More and more novices are being flattened by the quirks of the Houston area's co
More and more novices are being flattened by the quirks of the Houston area's condo market, as well as scams
INVESTORS FALLING INTO FORECLOSURE
More investors looking to make an easy buck in the Houston housing market are fumbling into foreclosure.
Local real estate experts say an increasing number of available properties and steadily rising home prices have attracted novice investors who are being done in by Houston's quirky condominium market, scam artists and inadequate planning.
Last year, nearly 400 people who owned more than one home in the Houston area accounted for more than 1,000 foreclosures, an analysis of local data shows.
That's up from about 150 investors who were responsible for about 350 foreclosures two years earlier, according to a Houston Chronicle analysis of data provided by The Woodlands-based Foreclosure Information & Listing Service.
Although it's unclear how big a factor the novice investor is in the current market, it is clear that defaults among multiple homeowners contributed to a 44 percent increase in foreclosures in Harris, Montgomery and Fort Bend counties. Foreclosures shot up to 11,983 in 2006 from 8,300 in 2004.
"Unsophisticated investors always make mistakes because they speculate instead of buying something that's a good investment," said Del Walmsley, president of Lifestyles Unlimited, a real estate investor and mentor group in Houston. "They go out and buy anything."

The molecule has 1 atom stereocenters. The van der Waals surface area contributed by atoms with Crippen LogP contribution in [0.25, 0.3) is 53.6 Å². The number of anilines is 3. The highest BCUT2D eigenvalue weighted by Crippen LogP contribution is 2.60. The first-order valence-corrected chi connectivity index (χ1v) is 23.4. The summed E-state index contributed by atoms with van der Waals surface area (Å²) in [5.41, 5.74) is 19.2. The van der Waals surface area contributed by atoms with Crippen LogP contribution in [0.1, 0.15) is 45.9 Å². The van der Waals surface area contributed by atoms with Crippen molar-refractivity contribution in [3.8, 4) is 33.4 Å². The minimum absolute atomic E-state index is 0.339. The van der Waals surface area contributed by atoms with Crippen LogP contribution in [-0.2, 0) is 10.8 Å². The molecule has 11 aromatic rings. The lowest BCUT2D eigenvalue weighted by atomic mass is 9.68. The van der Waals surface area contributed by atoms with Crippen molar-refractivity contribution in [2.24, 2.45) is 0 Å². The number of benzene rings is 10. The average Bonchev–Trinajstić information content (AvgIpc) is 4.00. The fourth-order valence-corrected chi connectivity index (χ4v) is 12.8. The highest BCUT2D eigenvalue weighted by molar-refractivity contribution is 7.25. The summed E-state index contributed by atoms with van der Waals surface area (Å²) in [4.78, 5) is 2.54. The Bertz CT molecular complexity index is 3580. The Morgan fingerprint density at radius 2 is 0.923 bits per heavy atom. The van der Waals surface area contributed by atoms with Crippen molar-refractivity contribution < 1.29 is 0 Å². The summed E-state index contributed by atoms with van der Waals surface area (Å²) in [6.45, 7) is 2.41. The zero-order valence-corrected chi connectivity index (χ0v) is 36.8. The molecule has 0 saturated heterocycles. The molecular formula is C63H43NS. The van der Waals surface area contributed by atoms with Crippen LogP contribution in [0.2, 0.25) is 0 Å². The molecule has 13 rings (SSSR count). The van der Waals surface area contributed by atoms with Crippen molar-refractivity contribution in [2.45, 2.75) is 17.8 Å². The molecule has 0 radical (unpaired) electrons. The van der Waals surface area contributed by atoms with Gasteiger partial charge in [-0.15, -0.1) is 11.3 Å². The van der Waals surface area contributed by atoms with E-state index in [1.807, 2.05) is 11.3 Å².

Some investors looking for rental income have been drawn to condominiums as apartments converted to condos and newer units hit the market in recent years.
But unlike in more dense cities, condos in Houston are generally difficult to rent, noted Walmsley, president of Lifestyles Unlimited.
Here, potential tenants can usually pay the same or less rent to live in an apartment with many amenities or even to rent a house, he said. It's hard, he said, to charge a rent in Houston that's high enough to cover monthly mortgage payments and maintenance dues.
Another reason condos sometimes end up in foreclosure is because investors try to sell them to individuals when often "they're really just glorified apartments," said Rickey Williams, president of Homevestors WFI Properties in Houston.
"They're converted apartments. Would you rather go to an upgraded apartment complex or an older one that's been turned into a condo?"
Williams said he gets lots of calls from investors trying to sell their condos to him, but he won't buy because he doesn't think they're good investments here.
Big houses a problemLarge homes can also be a problem, Walmsley said.
"Big houses aren't going to rent," he said. "If you're an investor and don't know that, you're going to load yourself on houses you can buy well below market. Problem is, they won't rent, so they get upside down."
A growing availability of condos for sale is not all that's catching investors off guard. Some can't keep up with their homeowner association fees.
At Candlelight Trails in northwest Houston, for example, the homeowners association foreclosed on 22 of its more than 240 units in 2006, according to the listing service.
All of those foreclosures resulted from nonpayment of monthly maintenance fees, said Shirley Gonzales, who sits on the association's three-member board.
Gonzales, who also owns investment property in the complex, said many investors can't afford the average monthly dues of $250 because they can't find steady tenants to live in the community.